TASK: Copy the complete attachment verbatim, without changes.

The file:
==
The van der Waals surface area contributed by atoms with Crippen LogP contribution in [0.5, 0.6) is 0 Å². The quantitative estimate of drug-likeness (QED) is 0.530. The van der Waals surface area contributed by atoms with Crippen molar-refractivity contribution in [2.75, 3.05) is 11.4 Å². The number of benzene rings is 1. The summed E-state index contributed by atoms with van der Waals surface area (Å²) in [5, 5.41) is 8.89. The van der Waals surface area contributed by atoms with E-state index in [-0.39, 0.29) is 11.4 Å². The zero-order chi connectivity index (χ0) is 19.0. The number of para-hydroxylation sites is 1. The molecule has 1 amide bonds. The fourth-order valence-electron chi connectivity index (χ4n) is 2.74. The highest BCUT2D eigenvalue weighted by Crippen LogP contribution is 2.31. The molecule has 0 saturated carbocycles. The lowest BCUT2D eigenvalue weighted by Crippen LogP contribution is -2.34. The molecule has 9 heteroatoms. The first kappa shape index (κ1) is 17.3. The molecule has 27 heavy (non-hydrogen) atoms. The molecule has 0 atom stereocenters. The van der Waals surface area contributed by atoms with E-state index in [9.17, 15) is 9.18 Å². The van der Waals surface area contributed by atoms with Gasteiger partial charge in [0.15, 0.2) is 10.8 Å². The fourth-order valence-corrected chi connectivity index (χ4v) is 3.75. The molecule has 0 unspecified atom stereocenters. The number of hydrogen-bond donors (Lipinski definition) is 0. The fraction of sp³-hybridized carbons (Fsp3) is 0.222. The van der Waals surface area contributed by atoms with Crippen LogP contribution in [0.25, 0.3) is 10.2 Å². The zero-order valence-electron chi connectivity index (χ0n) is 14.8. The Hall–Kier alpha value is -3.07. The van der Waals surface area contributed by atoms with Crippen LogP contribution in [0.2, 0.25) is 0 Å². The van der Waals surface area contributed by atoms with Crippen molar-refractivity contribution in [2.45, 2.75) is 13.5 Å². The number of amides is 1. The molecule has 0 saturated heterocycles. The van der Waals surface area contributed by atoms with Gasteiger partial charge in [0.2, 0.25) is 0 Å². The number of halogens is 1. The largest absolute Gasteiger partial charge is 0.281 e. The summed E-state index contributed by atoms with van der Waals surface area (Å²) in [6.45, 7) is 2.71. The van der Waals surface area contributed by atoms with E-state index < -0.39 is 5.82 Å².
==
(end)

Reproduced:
The van der Waals surface area contributed by atoms with Crippen LogP contribution in [0.5, 0.6) is 0 Å². The quantitative estimate of drug-likeness (QED) is 0.530. The van der Waals surface area contributed by atoms with Crippen molar-refractivity contribution in [2.75, 3.05) is 11.4 Å². The number of benzene rings is 1. The summed E-state index contributed by atoms with van der Waals surface area (Å²) in [5, 5.41) is 8.89. The van der Waals surface area contributed by atoms with E-state index in [-0.39, 0.29) is 11.4 Å². The zero-order chi connectivity index (χ0) is 19.0. The number of para-hydroxylation sites is 1. The molecule has 1 amide bonds. The fourth-order valence-electron chi connectivity index (χ4n) is 2.74. The highest BCUT2D eigenvalue weighted by Crippen LogP contribution is 2.31. The molecule has 0 saturated carbocycles. The lowest BCUT2D eigenvalue weighted by Crippen LogP contribution is -2.34. The molecule has 9 heteroatoms. The first kappa shape index (κ1) is 17.3. The molecule has 27 heavy (non-hydrogen) atoms. The molecule has 0 atom stereocenters. The van der Waals surface area contributed by atoms with E-state index in [9.17, 15) is 9.18 Å². The van der Waals surface area contributed by atoms with Gasteiger partial charge in [0.15, 0.2) is 10.8 Å². The fourth-order valence-corrected chi connectivity index (χ4v) is 3.75. The molecule has 0 unspecified atom stereocenters. The number of hydrogen-bond donors (Lipinski definition) is 0. The fraction of sp³-hybridized carbons (Fsp3) is 0.222. The van der Waals surface area contributed by atoms with Crippen LogP contribution in [0.25, 0.3) is 10.2 Å². The zero-order valence-electron chi connectivity index (χ0n) is 14.8. The Hall–Kier alpha value is -3.07. The van der Waals surface area contributed by atoms with Crippen LogP contribution in [0.2, 0.25) is 0 Å². The van der Waals surface area contributed by atoms with Crippen molar-refractivity contribution in [2.45, 2.75) is 13.5 Å². The number of amides is 1. The molecule has 0 saturated heterocycles. The van der Waals surface area contributed by atoms with Gasteiger partial charge in [0.2, 0.25) is 0 Å². The number of halogens is 1. The largest absolute Gasteiger partial charge is 0.281 e. The summed E-state index contributed by atoms with van der Waals surface area (Å²) in [6.45, 7) is 2.71. The van der Waals surface area contributed by atoms with E-state index < -0.39 is 5.82 Å².